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    I think it's okay to ask for money but I do believe bringing a plate and asking for money are two different things.. I'm rather picky about food and would much rather buy my own food than give someone else my money for them to choose what I 'm going to eat.

  6. #66
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    Before DD we threw a lot of dinner parties and parties. I have NEVER until this day heard of anyone charging money!!!?? Omg! I'm gobsmacked! I think it's extremely rude! I would probably de-friend someone if they did that to me lol.

    Every time we get invited to dinner I always take wine or desert or both!

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  8. #67
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    Just out of interest....'dinner party' - what type of numbers are we talking?? Surely people don't charge a cost when they have a couple over for dinner? To me that would be really rude!

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    I asked hubby what he thought. He said its a great idea but not something he could do. The feeling is mutual from me

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    Everyone chipping in for a mutually decided get together is wholly different to charging people to come to dinner at your house when you have initiated the invite.

    'hey we should all get together and have a party - what do you think?' 'Sure that sounds fab, where should we have it and what should we get to eat?' 'do you want to pick up the stuff and we can have it at mine - will I give you $20 now or do you want to wait and see how much it comes to and we will all kick in?'

    Vs

    'I'd love for you to come over for a dinner party next Friday night'. 'oh that sound lovely - what can we bring?' 'Well it will be $35 a head'.

    In the first instance everyone is on the same page and it is a group decision.

    In the second, I've just invited someone over, they've said it sounds like a great idea, have been polite by offering to bring something and then I have sprung a cost on them.

    Why not just invite them to go out with you to a restaurant and split the bill in that case?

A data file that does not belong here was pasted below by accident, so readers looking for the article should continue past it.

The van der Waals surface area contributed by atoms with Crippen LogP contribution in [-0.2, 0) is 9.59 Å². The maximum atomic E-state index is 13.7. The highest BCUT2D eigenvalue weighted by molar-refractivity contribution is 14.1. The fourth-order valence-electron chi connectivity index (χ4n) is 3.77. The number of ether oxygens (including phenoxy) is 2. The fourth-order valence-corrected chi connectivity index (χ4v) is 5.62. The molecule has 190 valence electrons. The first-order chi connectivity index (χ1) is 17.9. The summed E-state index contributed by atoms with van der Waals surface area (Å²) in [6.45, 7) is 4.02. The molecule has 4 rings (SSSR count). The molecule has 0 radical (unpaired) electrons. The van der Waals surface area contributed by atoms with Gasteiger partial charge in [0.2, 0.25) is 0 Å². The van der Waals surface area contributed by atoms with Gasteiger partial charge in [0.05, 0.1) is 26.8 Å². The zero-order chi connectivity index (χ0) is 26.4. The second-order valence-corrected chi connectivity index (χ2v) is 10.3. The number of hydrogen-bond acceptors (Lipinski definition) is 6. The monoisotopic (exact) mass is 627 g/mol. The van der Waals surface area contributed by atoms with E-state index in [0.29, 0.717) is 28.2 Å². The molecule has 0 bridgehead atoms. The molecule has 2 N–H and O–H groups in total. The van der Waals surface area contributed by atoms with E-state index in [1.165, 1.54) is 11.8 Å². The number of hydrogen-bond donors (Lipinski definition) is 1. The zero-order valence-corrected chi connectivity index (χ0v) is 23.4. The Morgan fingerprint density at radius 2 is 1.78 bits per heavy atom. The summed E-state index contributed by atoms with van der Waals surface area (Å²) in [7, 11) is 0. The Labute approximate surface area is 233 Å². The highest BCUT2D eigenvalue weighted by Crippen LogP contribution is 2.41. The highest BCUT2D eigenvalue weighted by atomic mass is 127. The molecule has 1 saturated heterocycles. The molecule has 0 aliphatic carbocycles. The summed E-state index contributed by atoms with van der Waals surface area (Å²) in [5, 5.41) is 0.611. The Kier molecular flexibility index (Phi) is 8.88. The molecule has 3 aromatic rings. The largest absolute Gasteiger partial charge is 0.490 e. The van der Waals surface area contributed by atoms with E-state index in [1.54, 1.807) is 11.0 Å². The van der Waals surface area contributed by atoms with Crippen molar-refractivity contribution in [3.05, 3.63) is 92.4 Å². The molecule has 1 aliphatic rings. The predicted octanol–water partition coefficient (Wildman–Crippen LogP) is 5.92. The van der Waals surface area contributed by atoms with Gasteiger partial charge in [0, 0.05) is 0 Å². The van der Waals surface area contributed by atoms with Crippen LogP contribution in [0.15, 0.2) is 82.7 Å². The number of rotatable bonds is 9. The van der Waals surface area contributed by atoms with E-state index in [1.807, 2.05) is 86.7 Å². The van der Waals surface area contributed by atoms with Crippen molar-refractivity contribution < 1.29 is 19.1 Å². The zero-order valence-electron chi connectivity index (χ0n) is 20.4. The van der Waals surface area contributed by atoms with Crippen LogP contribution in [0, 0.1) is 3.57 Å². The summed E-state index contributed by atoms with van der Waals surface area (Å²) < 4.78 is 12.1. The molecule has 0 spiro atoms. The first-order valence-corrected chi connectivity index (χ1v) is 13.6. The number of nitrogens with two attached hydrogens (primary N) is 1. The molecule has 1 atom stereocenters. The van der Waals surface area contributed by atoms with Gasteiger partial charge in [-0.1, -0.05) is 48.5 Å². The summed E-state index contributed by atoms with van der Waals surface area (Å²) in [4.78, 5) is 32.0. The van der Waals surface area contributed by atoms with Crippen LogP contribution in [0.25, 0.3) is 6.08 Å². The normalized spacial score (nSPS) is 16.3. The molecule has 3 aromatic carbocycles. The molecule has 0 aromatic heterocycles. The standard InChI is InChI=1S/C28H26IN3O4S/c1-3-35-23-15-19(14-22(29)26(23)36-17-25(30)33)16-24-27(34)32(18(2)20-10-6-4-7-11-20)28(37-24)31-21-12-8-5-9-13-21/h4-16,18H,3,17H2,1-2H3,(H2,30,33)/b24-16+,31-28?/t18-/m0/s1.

11. #70
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    Quote Originally Posted by bumMum View Post
    I think the exact opposite. I think its pretty rude to ask other people to cater for your child's party. She is only 3.

    Sent from my HTC Desire S using BubHub
    I'm not asking them to cater, just to bring a plate instead of a gift if they can. Lots of my daughters grieves have allergies and intolerances to cater for them all I'd have to do dairy free, grain free, egg free, sugar free. So not a cheap venture at all.

    What I didn't mention is that this wasn't actually my idea, I'm the meal coordinator for our local women's group and have arranged meals for these families when they've had new babies or have been struggling. It's not unusual in our group of friends to cook for each other.

    If they're going to come anyway, and they're planning on spending money on a gift then why not spend the money on a plate of food instead, as there will only be a small number of people there it wouldn't be that expensive. But as I'm paying for excess, having keys cut and recut, security upgrades to the home, replacing stolen items (insurance only covers so much), they understand that times are tight.

    And yes she's only 3 but she does know what a birthday is and just this morning DH said "it's the queens birthday" and she asked if we were going to a party to have cake.